South Scotland

Selkirk flood protection contract awarded

Flood works Image copyright Scottish Borders Council
Image caption Preparatory work on the flood prevention scheme has already been carried out

Building firm RJ McLeod has been announced as the successful bidder for main construction works on Selkirk's £31.4m flood protection scheme.

Six companies were invited to tender in June after 16 registered an interest in delivering the project.

Scottish Borders Council confirmed the civil engineers with their headquarters in Glasgow had been selected.

The contract will be formally awarded before Christmas with work due to start in January next year.

It is hoped the scheme can be completed by December 2016.

Councillor Gordon Edgar, SBC's executive member for roads and infrastructure, said it was a "big step forward" for the flood protection project and for the town itself.

"This is one of the biggest contracts that SBC has ever taken forward, and it is pleasing to be able to report that the delivery of this £31.4m project remains on programme and within budget," he said.

"On behalf of the council, I look forward to the commencement of the site works in 2015."

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Project manager for the scheme, Conor Price, said the selection of the successful tender was the completion of many years of preparatory design and procurement work.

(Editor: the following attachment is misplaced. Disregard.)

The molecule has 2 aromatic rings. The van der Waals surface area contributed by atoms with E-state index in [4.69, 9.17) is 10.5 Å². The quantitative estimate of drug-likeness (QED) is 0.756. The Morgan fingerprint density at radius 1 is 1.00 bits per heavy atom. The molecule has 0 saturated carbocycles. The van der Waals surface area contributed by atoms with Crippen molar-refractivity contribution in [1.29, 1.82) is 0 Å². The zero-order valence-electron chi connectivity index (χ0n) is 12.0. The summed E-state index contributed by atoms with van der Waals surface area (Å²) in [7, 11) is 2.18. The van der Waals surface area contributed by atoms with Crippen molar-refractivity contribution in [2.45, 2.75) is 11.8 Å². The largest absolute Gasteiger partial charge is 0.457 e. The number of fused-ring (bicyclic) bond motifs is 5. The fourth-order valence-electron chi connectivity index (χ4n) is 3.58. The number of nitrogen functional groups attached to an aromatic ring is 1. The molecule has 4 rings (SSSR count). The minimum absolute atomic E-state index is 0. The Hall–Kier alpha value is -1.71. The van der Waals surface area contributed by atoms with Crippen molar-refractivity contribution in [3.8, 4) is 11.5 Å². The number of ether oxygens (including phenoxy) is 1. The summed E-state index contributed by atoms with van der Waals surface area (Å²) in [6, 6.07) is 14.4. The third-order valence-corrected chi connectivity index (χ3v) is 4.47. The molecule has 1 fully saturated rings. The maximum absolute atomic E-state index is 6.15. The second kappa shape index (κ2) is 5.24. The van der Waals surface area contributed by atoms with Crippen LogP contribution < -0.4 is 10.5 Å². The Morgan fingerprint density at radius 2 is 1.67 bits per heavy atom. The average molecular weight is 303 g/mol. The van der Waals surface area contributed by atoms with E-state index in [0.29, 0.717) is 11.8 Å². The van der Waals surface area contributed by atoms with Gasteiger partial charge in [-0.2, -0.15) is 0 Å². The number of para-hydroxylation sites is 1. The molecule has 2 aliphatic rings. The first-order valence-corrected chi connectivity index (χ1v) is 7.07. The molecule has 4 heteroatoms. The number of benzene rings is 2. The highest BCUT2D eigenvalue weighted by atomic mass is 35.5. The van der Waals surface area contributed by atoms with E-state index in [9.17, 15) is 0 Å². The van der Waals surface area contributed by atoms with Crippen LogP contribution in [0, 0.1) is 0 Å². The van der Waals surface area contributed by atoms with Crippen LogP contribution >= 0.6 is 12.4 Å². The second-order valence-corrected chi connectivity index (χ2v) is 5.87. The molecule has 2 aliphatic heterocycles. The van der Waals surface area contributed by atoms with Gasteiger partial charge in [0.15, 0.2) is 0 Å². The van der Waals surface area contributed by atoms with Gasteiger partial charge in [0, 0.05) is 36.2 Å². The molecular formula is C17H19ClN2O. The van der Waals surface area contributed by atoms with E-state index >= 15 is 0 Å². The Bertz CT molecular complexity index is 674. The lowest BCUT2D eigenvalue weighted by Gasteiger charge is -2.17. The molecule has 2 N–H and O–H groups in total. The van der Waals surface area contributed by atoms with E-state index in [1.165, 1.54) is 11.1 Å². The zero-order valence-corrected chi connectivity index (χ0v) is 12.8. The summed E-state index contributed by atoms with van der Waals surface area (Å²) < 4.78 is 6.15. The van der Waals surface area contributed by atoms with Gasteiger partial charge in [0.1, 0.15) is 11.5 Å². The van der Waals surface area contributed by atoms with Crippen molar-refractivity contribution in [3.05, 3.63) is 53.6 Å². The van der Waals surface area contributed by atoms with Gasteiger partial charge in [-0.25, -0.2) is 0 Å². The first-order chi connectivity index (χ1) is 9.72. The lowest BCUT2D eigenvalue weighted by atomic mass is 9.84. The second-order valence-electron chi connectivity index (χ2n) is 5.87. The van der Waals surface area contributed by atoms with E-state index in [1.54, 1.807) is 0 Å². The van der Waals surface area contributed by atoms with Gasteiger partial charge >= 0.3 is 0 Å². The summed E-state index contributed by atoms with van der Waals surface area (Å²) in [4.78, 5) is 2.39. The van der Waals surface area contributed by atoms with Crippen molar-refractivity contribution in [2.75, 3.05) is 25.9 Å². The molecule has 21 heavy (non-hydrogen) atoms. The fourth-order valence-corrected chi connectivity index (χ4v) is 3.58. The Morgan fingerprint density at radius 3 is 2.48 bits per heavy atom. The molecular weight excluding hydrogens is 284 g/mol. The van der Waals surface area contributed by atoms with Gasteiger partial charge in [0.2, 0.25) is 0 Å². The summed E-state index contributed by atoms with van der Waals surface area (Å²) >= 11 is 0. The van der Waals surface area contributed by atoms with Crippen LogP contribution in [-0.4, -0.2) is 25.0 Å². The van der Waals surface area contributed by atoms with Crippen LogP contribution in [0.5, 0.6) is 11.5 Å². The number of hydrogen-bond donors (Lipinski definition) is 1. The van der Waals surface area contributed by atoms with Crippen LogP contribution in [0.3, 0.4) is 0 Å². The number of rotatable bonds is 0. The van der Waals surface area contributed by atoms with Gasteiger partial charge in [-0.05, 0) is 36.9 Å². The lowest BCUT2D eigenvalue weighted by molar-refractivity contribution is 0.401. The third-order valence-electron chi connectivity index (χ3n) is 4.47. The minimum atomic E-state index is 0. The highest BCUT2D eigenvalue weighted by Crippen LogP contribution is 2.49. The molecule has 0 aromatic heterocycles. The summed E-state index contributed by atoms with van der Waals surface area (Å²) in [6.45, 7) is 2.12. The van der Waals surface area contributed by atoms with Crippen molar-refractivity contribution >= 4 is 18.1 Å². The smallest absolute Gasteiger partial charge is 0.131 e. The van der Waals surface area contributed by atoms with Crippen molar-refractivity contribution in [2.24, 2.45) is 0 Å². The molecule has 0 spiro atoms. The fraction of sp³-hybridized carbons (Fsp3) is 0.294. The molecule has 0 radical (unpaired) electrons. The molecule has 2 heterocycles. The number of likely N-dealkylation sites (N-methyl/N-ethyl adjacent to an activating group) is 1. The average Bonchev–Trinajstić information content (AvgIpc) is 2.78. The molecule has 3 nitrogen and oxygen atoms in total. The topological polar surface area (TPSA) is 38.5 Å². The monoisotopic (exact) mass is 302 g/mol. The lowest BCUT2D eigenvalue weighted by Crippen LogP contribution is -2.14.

"The next step will be to formally award the contract, and thereafter the project team will refocus on the delivery of the construction works over the coming 24 months," he said.

"Once the contract has been awarded, the successful contractor will formally confirm the construction programme which will identify when, and for how long, the works will take in each particular area.

"Once this is available, the project team will systematically distribute this information to all stakeholders, land owners, and river users relevant to each section of work."

Once completed, the scheme will remove 595 properties in the Bannerfield, Philiphaugh and Riverside areas from the national flood risk register.

It will do so by protecting against the effects of flooding from the Ettrick and Yarrow waters and Long Philip and Shaw burns.

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